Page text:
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Articles Tagged with Void Marriages

Yes, void marriages can be decreed a non-event or an annulment can be granted of a marriage if certain specific grounds are met. The law on annulments is contained in the New York Domestic Relations Law Article 9.  If someone was still married, and their spouse still living, when the next marriage takes place, that next marriage is what is called voidable.  A case needs to be started, in a New York Supreme Court, to have the marriage declared void in that situation.  Of course bigamy is also a felony in this state, but the action in Supreme Court to have the marriage voided is a civil case, not a criminal proceeding.  This action can be started by either the husband or wife in that second marriage or by the first wife or husband.

If one of the parties to the marriage was not old enough to consent to getting married, an annulment can be granted.  It should be noted that this action can only be started by the person who was under the age of consent, or someone acting on his or her behalf (like a parent or guardian), and not by a party who was over the legal age of consent at the time of the marriage.  Also, if the underage person becomes legal age, and then voluntarily lives with the other as wife or husband, afterward then they can not maintain an action for an annulment.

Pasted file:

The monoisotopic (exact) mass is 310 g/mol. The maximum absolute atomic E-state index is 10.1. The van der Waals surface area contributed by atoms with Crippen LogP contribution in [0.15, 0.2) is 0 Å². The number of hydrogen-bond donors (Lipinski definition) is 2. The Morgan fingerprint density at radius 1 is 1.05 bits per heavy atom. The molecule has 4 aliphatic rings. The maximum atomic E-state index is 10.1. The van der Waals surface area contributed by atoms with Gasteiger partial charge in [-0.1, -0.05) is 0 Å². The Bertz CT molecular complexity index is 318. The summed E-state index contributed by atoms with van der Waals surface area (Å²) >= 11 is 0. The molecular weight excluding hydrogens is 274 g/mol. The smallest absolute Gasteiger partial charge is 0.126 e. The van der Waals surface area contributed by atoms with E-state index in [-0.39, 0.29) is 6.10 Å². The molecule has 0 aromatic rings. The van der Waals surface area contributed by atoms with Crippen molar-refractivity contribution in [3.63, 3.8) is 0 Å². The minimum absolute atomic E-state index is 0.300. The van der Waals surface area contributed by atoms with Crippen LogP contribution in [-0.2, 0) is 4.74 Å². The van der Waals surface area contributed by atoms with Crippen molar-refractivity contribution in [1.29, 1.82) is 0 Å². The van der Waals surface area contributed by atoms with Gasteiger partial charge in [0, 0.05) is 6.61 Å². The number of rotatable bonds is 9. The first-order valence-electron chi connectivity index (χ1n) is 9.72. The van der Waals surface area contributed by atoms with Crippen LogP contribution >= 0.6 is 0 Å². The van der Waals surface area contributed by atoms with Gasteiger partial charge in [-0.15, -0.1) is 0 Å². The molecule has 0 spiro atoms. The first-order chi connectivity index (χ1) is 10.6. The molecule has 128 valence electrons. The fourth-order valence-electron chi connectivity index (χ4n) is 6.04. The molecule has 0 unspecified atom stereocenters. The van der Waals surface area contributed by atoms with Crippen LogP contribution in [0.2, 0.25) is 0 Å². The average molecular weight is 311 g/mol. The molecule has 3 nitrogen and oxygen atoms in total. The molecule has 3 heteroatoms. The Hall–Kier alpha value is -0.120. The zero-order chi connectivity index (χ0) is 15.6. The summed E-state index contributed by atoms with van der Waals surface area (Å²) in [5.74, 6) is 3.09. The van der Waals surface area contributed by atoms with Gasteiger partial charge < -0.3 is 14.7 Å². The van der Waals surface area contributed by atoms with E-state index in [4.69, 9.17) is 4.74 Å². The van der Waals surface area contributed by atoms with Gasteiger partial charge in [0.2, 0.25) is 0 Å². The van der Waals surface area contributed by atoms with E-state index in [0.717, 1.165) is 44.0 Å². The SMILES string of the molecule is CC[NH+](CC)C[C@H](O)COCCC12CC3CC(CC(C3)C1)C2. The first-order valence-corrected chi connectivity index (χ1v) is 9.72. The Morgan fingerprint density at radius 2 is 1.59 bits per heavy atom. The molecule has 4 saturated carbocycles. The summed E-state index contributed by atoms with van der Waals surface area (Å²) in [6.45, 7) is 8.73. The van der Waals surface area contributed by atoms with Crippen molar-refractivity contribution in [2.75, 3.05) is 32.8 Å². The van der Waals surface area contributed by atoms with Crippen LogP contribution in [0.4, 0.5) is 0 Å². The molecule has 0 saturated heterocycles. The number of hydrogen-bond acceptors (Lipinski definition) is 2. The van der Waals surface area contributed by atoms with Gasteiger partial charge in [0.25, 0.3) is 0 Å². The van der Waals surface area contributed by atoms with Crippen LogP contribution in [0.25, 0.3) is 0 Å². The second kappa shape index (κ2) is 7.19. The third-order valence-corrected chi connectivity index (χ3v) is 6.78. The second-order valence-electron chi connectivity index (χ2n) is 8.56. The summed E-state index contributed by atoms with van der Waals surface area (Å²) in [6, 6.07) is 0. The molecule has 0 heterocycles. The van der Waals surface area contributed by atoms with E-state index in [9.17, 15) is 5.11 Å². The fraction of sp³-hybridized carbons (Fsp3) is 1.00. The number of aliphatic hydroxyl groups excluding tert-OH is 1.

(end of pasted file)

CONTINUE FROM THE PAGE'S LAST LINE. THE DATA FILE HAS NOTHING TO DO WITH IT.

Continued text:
A relative of someone that is mentally retarded and has an interest in annulling the marriage of the retarded person, can initiate the action during the life of either the wife or husband.  Annulment cases can proceed by a relative of a mentally ill person, if one of the parties to the marriage was mentally ill, while the illness continues, or after the mentally ill person dies while the illness continues.  If the mentally ill person becomes well, that person can proceed with an annulment, however, only if they did not feely live together as husband and wife after the formerly ill person became well.  The spouse of the mentally ill person, that was unaware of the illness when they got married, can start an annulment if the spouse was in that condition when the marriage took place.  These cases can be brought by someone called a “next of friend”, in some instances, if no relative starts an annulment on behalf of the mentally ill or retarded person.  Next of friends are someone that acts on behalf of the incapacitated person, like a parent, relative, or guardian, but does not have an official legal relationship to that person. Continue reading ›

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